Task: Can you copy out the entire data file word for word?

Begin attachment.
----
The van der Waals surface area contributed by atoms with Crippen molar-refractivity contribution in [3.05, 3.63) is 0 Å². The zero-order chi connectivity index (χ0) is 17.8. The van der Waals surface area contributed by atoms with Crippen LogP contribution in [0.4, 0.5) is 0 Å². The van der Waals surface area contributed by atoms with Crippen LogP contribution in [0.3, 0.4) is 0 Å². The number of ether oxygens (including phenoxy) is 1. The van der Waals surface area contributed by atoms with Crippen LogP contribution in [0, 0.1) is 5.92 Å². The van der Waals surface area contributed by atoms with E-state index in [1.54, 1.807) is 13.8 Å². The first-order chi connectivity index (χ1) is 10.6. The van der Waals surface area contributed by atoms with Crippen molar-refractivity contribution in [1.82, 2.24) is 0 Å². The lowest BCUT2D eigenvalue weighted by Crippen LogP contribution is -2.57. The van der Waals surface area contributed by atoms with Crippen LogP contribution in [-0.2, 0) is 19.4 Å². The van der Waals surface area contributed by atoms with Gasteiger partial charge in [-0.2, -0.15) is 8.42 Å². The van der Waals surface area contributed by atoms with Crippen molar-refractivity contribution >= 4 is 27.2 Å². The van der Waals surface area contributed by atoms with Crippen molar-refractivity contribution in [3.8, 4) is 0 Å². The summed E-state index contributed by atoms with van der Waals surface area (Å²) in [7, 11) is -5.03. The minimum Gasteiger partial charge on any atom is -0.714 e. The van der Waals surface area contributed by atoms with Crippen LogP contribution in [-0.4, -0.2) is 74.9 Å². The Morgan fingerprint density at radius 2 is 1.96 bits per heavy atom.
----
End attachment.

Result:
The van der Waals surface area contributed by atoms with Crippen molar-refractivity contribution in [3.05, 3.63) is 0 Å². The zero-order chi connectivity index (χ0) is 17.8. The van der Waals surface area contributed by atoms with Crippen LogP contribution in [0.4, 0.5) is 0 Å². The van der Waals surface area contributed by atoms with Crippen LogP contribution in [0.3, 0.4) is 0 Å². The number of ether oxygens (including phenoxy) is 1. The van der Waals surface area contributed by atoms with Crippen LogP contribution in [0, 0.1) is 5.92 Å². The van der Waals surface area contributed by atoms with E-state index in [1.54, 1.807) is 13.8 Å². The first-order chi connectivity index (χ1) is 10.6. The van der Waals surface area contributed by atoms with Crippen molar-refractivity contribution in [1.82, 2.24) is 0 Å². The lowest BCUT2D eigenvalue weighted by Crippen LogP contribution is -2.57. The van der Waals surface area contributed by atoms with Crippen LogP contribution in [-0.2, 0) is 19.4 Å². The van der Waals surface area contributed by atoms with Gasteiger partial charge in [-0.2, -0.15) is 8.42 Å². The van der Waals surface area contributed by atoms with Crippen molar-refractivity contribution >= 4 is 27.2 Å². The van der Waals surface area contributed by atoms with Crippen molar-refractivity contribution in [3.8, 4) is 0 Å². The summed E-state index contributed by atoms with van der Waals surface area (Å²) in [7, 11) is -5.03. The minimum Gasteiger partial charge on any atom is -0.714 e. The van der Waals surface area contributed by atoms with Crippen LogP contribution in [-0.4, -0.2) is 74.9 Å². The Morgan fingerprint density at radius 2 is 1.96 bits per heavy atom.